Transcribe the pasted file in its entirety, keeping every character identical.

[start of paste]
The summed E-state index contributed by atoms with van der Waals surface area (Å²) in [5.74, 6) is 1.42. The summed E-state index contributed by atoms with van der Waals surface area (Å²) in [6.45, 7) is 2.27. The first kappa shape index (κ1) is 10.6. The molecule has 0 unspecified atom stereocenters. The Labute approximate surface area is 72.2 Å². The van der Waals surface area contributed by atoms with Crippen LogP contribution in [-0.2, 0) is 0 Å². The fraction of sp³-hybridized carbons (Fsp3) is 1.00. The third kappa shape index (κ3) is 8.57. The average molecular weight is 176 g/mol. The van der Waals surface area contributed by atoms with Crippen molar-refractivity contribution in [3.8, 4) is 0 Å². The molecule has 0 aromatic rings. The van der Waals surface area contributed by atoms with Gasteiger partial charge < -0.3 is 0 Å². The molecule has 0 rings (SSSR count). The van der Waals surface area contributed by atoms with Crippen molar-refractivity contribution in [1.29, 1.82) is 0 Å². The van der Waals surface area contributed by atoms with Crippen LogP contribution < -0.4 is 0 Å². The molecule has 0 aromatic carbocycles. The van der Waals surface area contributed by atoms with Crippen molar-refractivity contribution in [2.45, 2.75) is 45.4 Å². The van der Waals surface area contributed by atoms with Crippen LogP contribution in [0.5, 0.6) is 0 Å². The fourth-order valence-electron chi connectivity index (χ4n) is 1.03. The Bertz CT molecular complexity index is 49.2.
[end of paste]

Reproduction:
The summed E-state index contributed by atoms with van der Waals surface area (Å²) in [5.74, 6) is 1.42. The summed E-state index contributed by atoms with van der Waals surface area (Å²) in [6.45, 7) is 2.27. The first kappa shape index (κ1) is 10.6. The molecule has 0 unspecified atom stereocenters. The Labute approximate surface area is 72.2 Å². The van der Waals surface area contributed by atoms with Crippen LogP contribution in [-0.2, 0) is 0 Å². The fraction of sp³-hybridized carbons (Fsp3) is 1.00. The third kappa shape index (κ3) is 8.57. The average molecular weight is 176 g/mol. The van der Waals surface area contributed by atoms with Crippen molar-refractivity contribution in [3.8, 4) is 0 Å². The molecule has 0 aromatic rings. The van der Waals surface area contributed by atoms with Gasteiger partial charge < -0.3 is 0 Å². The molecule has 0 rings (SSSR count). The van der Waals surface area contributed by atoms with Crippen molar-refractivity contribution in [1.29, 1.82) is 0 Å². The van der Waals surface area contributed by atoms with Crippen LogP contribution < -0.4 is 0 Å². The molecule has 0 aromatic carbocycles. The van der Waals surface area contributed by atoms with Crippen molar-refractivity contribution in [2.45, 2.75) is 45.4 Å². The van der Waals surface area contributed by atoms with Crippen LogP contribution in [0.5, 0.6) is 0 Å². The fourth-order valence-electron chi connectivity index (χ4n) is 1.03. The Bertz CT molecular complexity index is 49.2.